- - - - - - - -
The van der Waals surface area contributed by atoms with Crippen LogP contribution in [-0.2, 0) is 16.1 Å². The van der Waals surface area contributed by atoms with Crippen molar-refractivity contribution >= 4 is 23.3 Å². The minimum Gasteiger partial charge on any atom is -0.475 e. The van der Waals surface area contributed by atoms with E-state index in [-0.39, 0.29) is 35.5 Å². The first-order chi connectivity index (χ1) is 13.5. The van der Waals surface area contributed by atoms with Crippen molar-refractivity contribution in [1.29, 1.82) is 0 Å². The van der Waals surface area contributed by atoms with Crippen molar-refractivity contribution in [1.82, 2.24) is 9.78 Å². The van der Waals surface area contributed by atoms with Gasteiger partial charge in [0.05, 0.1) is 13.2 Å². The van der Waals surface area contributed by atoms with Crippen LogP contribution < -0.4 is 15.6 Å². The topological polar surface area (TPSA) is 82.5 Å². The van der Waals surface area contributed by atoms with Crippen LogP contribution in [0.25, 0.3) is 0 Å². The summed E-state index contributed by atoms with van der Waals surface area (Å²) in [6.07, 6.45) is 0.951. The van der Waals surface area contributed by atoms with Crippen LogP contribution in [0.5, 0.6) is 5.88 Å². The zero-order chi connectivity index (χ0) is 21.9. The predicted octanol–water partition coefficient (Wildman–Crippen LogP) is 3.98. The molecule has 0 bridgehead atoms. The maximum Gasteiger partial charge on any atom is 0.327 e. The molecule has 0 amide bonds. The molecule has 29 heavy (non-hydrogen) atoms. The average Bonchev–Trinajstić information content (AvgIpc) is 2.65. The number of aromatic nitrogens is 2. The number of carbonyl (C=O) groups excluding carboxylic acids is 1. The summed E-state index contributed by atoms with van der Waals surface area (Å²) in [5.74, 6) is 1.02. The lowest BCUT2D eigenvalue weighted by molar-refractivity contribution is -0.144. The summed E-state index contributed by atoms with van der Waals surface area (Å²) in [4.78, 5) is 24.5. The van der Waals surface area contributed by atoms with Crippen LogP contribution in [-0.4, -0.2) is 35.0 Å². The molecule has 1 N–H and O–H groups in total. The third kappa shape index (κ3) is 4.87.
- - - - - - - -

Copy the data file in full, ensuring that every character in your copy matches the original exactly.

The van der Waals surface area contributed by atoms with Crippen LogP contribution in [-0.2, 0) is 16.1 Å². The van der Waals surface area contributed by atoms with Crippen molar-refractivity contribution >= 4 is 23.3 Å². The minimum Gasteiger partial charge on any atom is -0.475 e. The van der Waals surface area contributed by atoms with E-state index in [-0.39, 0.29) is 35.5 Å². The first-order chi connectivity index (χ1) is 13.5. The van der Waals surface area contributed by atoms with Crippen molar-refractivity contribution in [1.29, 1.82) is 0 Å². The van der Waals surface area contributed by atoms with Crippen molar-refractivity contribution in [1.82, 2.24) is 9.78 Å². The van der Waals surface area contributed by atoms with Gasteiger partial charge in [0.05, 0.1) is 13.2 Å². The van der Waals surface area contributed by atoms with Crippen LogP contribution < -0.4 is 15.6 Å². The topological polar surface area (TPSA) is 82.5 Å². The van der Waals surface area contributed by atoms with Crippen LogP contribution in [0.25, 0.3) is 0 Å². The summed E-state index contributed by atoms with van der Waals surface area (Å²) in [6.07, 6.45) is 0.951. The van der Waals surface area contributed by atoms with Crippen LogP contribution in [0.5, 0.6) is 5.88 Å². The zero-order chi connectivity index (χ0) is 21.9. The predicted octanol–water partition coefficient (Wildman–Crippen LogP) is 3.98. The molecule has 0 bridgehead atoms. The maximum Gasteiger partial charge on any atom is 0.327 e. The molecule has 0 amide bonds. The molecule has 29 heavy (non-hydrogen) atoms. The average Bonchev–Trinajstić information content (AvgIpc) is 2.65. The number of aromatic nitrogens is 2. The number of carbonyl (C=O) groups excluding carboxylic acids is 1. The summed E-state index contributed by atoms with van der Waals surface area (Å²) in [5.74, 6) is 1.02. The lowest BCUT2D eigenvalue weighted by molar-refractivity contribution is -0.144. The summed E-state index contributed by atoms with van der Waals surface area (Å²) in [4.78, 5) is 24.5. The van der Waals surface area contributed by atoms with Crippen LogP contribution in [-0.4, -0.2) is 35.0 Å². The molecule has 1 N–H and O–H groups in total. The third kappa shape index (κ3) is 4.87.